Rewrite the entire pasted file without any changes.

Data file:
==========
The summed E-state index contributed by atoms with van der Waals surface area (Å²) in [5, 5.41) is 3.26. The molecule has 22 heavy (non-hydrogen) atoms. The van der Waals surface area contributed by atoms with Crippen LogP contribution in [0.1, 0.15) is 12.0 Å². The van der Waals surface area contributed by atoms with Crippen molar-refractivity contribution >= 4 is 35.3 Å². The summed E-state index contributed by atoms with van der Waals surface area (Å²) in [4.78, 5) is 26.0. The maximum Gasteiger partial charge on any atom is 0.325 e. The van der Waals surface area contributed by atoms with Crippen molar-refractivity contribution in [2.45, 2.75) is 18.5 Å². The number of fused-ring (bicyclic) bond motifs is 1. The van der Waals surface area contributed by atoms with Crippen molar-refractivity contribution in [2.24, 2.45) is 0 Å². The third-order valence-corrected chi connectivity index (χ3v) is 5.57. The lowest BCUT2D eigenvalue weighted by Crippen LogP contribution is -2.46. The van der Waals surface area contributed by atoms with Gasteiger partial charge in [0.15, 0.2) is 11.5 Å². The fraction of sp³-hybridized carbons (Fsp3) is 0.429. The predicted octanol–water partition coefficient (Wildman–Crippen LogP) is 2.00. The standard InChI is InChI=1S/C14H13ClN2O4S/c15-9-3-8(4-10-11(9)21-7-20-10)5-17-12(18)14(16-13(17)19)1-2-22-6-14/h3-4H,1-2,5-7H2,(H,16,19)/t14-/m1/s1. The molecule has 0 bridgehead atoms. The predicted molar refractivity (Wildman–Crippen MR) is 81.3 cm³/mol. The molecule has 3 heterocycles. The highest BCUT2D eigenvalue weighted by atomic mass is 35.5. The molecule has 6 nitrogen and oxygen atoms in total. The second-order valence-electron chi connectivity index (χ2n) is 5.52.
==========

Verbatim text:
The summed E-state index contributed by atoms with van der Waals surface area (Å²) in [5, 5.41) is 3.26. The molecule has 22 heavy (non-hydrogen) atoms. The van der Waals surface area contributed by atoms with Crippen LogP contribution in [0.1, 0.15) is 12.0 Å². The van der Waals surface area contributed by atoms with Crippen molar-refractivity contribution >= 4 is 35.3 Å². The summed E-state index contributed by atoms with van der Waals surface area (Å²) in [4.78, 5) is 26.0. The maximum Gasteiger partial charge on any atom is 0.325 e. The van der Waals surface area contributed by atoms with Crippen molar-refractivity contribution in [2.45, 2.75) is 18.5 Å². The number of fused-ring (bicyclic) bond motifs is 1. The van der Waals surface area contributed by atoms with Crippen molar-refractivity contribution in [2.24, 2.45) is 0 Å². The third-order valence-corrected chi connectivity index (χ3v) is 5.57. The lowest BCUT2D eigenvalue weighted by Crippen LogP contribution is -2.46. The van der Waals surface area contributed by atoms with Gasteiger partial charge in [0.15, 0.2) is 11.5 Å². The fraction of sp³-hybridized carbons (Fsp3) is 0.429. The predicted octanol–water partition coefficient (Wildman–Crippen LogP) is 2.00. The standard InChI is InChI=1S/C14H13ClN2O4S/c15-9-3-8(4-10-11(9)21-7-20-10)5-17-12(18)14(16-13(17)19)1-2-22-6-14/h3-4H,1-2,5-7H2,(H,16,19)/t14-/m1/s1. The molecule has 0 bridgehead atoms. The predicted molar refractivity (Wildman–Crippen MR) is 81.3 cm³/mol. The molecule has 3 heterocycles. The highest BCUT2D eigenvalue weighted by atomic mass is 35.5. The molecule has 6 nitrogen and oxygen atoms in total. The second-order valence-electron chi connectivity index (χ2n) is 5.52.